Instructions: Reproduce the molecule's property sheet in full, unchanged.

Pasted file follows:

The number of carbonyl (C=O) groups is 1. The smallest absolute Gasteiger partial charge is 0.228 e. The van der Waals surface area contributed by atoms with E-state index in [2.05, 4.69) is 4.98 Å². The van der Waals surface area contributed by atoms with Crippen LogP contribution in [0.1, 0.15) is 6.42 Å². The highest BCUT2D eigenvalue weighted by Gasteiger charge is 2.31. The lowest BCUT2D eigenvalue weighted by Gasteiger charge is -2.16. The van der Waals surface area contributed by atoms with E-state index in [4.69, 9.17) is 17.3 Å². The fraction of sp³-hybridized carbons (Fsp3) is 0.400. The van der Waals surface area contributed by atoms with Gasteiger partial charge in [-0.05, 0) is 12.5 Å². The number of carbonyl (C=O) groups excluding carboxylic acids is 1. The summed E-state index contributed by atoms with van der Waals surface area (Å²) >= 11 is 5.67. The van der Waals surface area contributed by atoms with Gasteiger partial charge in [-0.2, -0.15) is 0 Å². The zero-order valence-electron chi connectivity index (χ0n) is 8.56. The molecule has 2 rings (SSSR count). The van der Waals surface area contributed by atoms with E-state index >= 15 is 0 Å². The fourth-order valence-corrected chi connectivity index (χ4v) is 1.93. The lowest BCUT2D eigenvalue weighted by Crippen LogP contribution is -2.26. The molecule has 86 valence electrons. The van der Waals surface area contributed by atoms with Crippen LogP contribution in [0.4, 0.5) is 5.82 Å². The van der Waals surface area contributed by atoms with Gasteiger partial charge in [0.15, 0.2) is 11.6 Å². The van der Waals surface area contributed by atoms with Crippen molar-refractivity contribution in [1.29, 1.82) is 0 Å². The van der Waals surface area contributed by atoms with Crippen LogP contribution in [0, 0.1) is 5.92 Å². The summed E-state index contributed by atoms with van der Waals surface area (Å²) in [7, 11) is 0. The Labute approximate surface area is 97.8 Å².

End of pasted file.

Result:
The number of carbonyl (C=O) groups is 1. The smallest absolute Gasteiger partial charge is 0.228 e. The van der Waals surface area contributed by atoms with E-state index in [2.05, 4.69) is 4.98 Å². The van der Waals surface area contributed by atoms with Crippen LogP contribution in [0.1, 0.15) is 6.42 Å². The highest BCUT2D eigenvalue weighted by Gasteiger charge is 2.31. The lowest BCUT2D eigenvalue weighted by Gasteiger charge is -2.16. The van der Waals surface area contributed by atoms with E-state index in [4.69, 9.17) is 17.3 Å². The fraction of sp³-hybridized carbons (Fsp3) is 0.400. The van der Waals surface area contributed by atoms with Gasteiger partial charge in [-0.05, 0) is 12.5 Å². The number of carbonyl (C=O) groups excluding carboxylic acids is 1. The summed E-state index contributed by atoms with van der Waals surface area (Å²) >= 11 is 5.67. The van der Waals surface area contributed by atoms with Gasteiger partial charge in [-0.2, -0.15) is 0 Å². The zero-order valence-electron chi connectivity index (χ0n) is 8.56. The molecule has 2 rings (SSSR count). The van der Waals surface area contributed by atoms with E-state index >= 15 is 0 Å². The fourth-order valence-corrected chi connectivity index (χ4v) is 1.93. The lowest BCUT2D eigenvalue weighted by Crippen LogP contribution is -2.26. The molecule has 86 valence electrons. The van der Waals surface area contributed by atoms with Crippen LogP contribution in [0.4, 0.5) is 5.82 Å². The van der Waals surface area contributed by atoms with Gasteiger partial charge in [0.15, 0.2) is 11.6 Å². The van der Waals surface area contributed by atoms with Crippen molar-refractivity contribution in [1.29, 1.82) is 0 Å². The van der Waals surface area contributed by atoms with Crippen LogP contribution in [0, 0.1) is 5.92 Å². The summed E-state index contributed by atoms with van der Waals surface area (Å²) in [7, 11) is 0. The Labute approximate surface area is 97.8 Å².